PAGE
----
AMD (NASDAQ:AMD) continued to disappoint investors in the forth quarter (see 'AMD: Is The Worst Over?'), losing $1.77 billion in that single quarter. AMD's problem stems from its management team's inability to differentiate the company in the microprocessor marketplace - both mainstream and embedded microprocessors. Their inability to forecast and manage product run rates will plague the company with continued poor financial performance. They cannot spend themselves to health with acquisitions without executing on the vision that the acquisition brings. They have yet to utilize the value that ATI brings to AMD.
The problem with AMD is common in many technology companies: they develop great technology, but they do not understand what their customers want and how to communicate the value to their customers. The process is called marketing, and AMD does not understand it in any division. The CEO and COO talk like engineers, not businessmen. That was fine in the early days of Silicon Valley. But now consumers want to know why they should buy a computer with and AMD microprocessor over Intel (NASDAQ:INTC) not that their 45 nm process is finally up to snuff.
AMD has done well in the server market, where savvy consumers realize the price/performance value of purchasing server blades with AMD processors. Well informed IT managers know AMD processors perform better, use less power, and are less costly than their Intel counterparts. This market is technical and understands the tech-speak that AMD spews. The problem is that this market segment is becoming a commodity business with Intel and AMD continually one-upping each other. Revenue is good, but margins are eroding.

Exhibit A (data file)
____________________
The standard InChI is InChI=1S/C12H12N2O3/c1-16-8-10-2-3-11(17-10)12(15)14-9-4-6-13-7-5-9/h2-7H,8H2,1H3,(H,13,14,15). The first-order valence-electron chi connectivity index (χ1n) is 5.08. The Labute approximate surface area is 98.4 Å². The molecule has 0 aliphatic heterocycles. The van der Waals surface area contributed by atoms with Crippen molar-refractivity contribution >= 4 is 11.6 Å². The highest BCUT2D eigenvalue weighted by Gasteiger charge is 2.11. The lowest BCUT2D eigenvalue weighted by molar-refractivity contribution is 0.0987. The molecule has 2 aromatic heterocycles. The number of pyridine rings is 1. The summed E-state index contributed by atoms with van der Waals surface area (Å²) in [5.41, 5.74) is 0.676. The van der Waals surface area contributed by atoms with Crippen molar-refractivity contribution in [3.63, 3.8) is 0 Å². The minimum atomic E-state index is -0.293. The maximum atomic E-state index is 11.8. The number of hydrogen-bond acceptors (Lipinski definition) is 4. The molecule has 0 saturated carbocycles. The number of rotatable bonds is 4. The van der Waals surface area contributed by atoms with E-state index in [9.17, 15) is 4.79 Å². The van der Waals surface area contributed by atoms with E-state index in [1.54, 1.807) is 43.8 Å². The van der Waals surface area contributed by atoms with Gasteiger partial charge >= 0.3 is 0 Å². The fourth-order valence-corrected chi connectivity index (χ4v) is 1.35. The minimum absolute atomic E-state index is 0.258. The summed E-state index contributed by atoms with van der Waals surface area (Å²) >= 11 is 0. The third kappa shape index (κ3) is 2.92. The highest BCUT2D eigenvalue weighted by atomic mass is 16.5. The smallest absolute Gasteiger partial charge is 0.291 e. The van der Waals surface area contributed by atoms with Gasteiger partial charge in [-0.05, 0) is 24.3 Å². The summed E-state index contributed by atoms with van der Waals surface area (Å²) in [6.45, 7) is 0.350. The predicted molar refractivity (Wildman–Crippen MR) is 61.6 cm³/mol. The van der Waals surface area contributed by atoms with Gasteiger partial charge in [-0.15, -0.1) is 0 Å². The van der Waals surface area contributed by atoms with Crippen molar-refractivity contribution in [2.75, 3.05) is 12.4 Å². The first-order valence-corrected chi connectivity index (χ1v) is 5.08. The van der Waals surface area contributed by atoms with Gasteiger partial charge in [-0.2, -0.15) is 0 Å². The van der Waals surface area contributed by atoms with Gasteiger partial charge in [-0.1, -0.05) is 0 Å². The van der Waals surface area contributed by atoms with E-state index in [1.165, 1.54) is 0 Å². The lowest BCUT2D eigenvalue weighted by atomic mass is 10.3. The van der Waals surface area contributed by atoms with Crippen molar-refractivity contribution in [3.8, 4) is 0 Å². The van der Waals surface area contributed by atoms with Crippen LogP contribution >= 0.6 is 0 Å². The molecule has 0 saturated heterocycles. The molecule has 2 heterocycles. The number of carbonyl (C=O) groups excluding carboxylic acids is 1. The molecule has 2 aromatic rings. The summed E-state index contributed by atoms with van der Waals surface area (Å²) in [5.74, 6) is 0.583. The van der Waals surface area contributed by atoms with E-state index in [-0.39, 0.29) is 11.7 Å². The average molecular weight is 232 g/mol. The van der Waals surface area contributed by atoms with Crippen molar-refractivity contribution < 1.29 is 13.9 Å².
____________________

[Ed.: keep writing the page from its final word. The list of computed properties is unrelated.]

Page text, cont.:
AMD has not differentiated itself well in the PC market. The acquisition of ATI was supposed to release a slew of innovative designs that would propel AMD past Intel... or at least keep them equal. ATI continues to innovate in the graphic processor and board market, but the integrated microprocessor and graphic processor designs are lacking. Their announcements at CES are proof that they are not realizing the potential of integrating ATI into AMD. Financially, ATI is now pulling down AMD.
AMD must look to other market segments than PC and servers. They have an embedded processor division with multiple product lines that highly overlap. For several years this division has been running at a loss because of poor vision and financial management. The embedded processor market could be a bright spot in AMD's future if it had the right leadership to focus it on specific market segments and follow through in developing a complete ecosystem for it. Not only are they competing against Intel in this market but also Freescale (NYSE:FSL), TI (NYSE:TXN), Marvell (NASDAQ:MRVL), Infineon (IFX), Qualcomm (NASDAQ:QCOM), and a few others. If it uses a little marketing prowess to find a segment of the market and utilize its technological expertise to disrupt it, then it could see some success. A new class of open mobile devices is emerging where AMD/ATI could show some leadership.
The bottom line is that AMD cannot continue to compete head-to-head with Intel. It has to differentiate itself as a company. Intel has much more breadth than AMD, so it can survive any price and technology war with AMD. For AMD to improve its financial situation it should take the following steps:
- Enable a management team that understands how to deliver value in the server, PC, mobile device, consumer electronic, and embedded processor market segments.
- Learn how to market and serve each market segment.
- Leverage the technical expertise of AMD and ATI to develop disruptive products.
- Stop worrying about Intel and worry about AMD.
AMD has some great talent in the company that can achieve some great things if only it could get rid of the stagnation. I see it following in the footsteps of Motorola (MOT), which is no surprise - since many of the AMD executives came from Motorola.